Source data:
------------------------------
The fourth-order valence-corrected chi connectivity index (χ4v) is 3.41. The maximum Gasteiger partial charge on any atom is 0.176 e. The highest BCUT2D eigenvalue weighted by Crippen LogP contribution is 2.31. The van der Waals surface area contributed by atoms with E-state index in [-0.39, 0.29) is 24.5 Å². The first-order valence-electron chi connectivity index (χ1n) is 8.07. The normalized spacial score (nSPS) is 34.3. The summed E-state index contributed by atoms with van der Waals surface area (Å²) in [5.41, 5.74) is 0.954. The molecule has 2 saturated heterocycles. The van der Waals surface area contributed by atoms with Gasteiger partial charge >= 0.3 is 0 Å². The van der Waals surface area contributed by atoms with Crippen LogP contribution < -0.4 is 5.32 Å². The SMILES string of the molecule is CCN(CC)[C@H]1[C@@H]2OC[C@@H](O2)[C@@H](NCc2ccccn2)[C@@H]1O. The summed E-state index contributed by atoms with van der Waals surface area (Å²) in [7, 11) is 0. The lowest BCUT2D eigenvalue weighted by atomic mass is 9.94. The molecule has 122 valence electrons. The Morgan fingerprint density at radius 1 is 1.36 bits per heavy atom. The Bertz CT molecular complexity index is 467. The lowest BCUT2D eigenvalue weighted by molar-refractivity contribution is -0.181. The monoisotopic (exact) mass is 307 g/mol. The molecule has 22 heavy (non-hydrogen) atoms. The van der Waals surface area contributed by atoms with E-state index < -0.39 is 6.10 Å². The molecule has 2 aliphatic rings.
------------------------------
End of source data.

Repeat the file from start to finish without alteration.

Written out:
The fourth-order valence-corrected chi connectivity index (χ4v) is 3.41. The maximum Gasteiger partial charge on any atom is 0.176 e. The highest BCUT2D eigenvalue weighted by Crippen LogP contribution is 2.31. The van der Waals surface area contributed by atoms with E-state index in [-0.39, 0.29) is 24.5 Å². The first-order valence-electron chi connectivity index (χ1n) is 8.07. The normalized spacial score (nSPS) is 34.3. The summed E-state index contributed by atoms with van der Waals surface area (Å²) in [5.41, 5.74) is 0.954. The molecule has 2 saturated heterocycles. The van der Waals surface area contributed by atoms with Gasteiger partial charge >= 0.3 is 0 Å². The van der Waals surface area contributed by atoms with Crippen LogP contribution < -0.4 is 5.32 Å². The SMILES string of the molecule is CCN(CC)[C@H]1[C@@H]2OC[C@@H](O2)[C@@H](NCc2ccccn2)[C@@H]1O. The summed E-state index contributed by atoms with van der Waals surface area (Å²) in [7, 11) is 0. The lowest BCUT2D eigenvalue weighted by atomic mass is 9.94. The molecule has 122 valence electrons. The Morgan fingerprint density at radius 1 is 1.36 bits per heavy atom. The Bertz CT molecular complexity index is 467. The lowest BCUT2D eigenvalue weighted by molar-refractivity contribution is -0.181. The monoisotopic (exact) mass is 307 g/mol. The molecule has 22 heavy (non-hydrogen) atoms. The van der Waals surface area contributed by atoms with E-state index < -0.39 is 6.10 Å². The molecule has 2 aliphatic rings.